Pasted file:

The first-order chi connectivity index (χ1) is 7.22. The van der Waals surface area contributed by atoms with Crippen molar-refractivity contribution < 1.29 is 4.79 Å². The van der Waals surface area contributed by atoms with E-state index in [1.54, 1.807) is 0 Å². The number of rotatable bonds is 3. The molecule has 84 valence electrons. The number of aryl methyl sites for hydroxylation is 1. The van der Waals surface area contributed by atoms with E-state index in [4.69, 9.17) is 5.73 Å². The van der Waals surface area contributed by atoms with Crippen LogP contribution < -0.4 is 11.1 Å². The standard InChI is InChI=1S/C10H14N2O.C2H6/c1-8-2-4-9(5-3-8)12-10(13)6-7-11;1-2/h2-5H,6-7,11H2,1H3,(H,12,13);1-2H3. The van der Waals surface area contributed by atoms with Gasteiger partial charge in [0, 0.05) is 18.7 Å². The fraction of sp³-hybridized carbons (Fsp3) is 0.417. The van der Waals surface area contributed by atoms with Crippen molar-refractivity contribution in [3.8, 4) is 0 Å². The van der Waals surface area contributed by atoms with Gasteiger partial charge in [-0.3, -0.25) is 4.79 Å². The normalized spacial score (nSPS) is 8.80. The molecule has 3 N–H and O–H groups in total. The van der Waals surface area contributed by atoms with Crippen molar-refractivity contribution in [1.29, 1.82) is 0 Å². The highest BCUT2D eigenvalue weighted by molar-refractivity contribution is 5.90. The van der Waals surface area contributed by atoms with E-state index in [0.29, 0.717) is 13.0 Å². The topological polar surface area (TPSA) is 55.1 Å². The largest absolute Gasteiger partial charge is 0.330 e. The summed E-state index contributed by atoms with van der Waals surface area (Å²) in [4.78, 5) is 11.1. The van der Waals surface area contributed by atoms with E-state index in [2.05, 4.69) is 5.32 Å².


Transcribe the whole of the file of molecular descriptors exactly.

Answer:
The first-order chi connectivity index (χ1) is 7.22. The van der Waals surface area contributed by atoms with Crippen molar-refractivity contribution < 1.29 is 4.79 Å². The van der Waals surface area contributed by atoms with E-state index in [1.54, 1.807) is 0 Å². The number of rotatable bonds is 3. The molecule has 84 valence electrons. The number of aryl methyl sites for hydroxylation is 1. The van der Waals surface area contributed by atoms with E-state index in [4.69, 9.17) is 5.73 Å². The van der Waals surface area contributed by atoms with Crippen LogP contribution < -0.4 is 11.1 Å². The standard InChI is InChI=1S/C10H14N2O.C2H6/c1-8-2-4-9(5-3-8)12-10(13)6-7-11;1-2/h2-5H,6-7,11H2,1H3,(H,12,13);1-2H3. The van der Waals surface area contributed by atoms with Gasteiger partial charge in [0, 0.05) is 18.7 Å². The fraction of sp³-hybridized carbons (Fsp3) is 0.417. The van der Waals surface area contributed by atoms with Crippen molar-refractivity contribution in [3.8, 4) is 0 Å². The van der Waals surface area contributed by atoms with Gasteiger partial charge in [-0.3, -0.25) is 4.79 Å². The normalized spacial score (nSPS) is 8.80. The molecule has 3 N–H and O–H groups in total. The van der Waals surface area contributed by atoms with Crippen molar-refractivity contribution in [1.29, 1.82) is 0 Å². The highest BCUT2D eigenvalue weighted by molar-refractivity contribution is 5.90. The van der Waals surface area contributed by atoms with E-state index in [0.29, 0.717) is 13.0 Å². The topological polar surface area (TPSA) is 55.1 Å². The largest absolute Gasteiger partial charge is 0.330 e. The summed E-state index contributed by atoms with van der Waals surface area (Å²) in [4.78, 5) is 11.1. The van der Waals surface area contributed by atoms with E-state index in [2.05, 4.69) is 5.32 Å².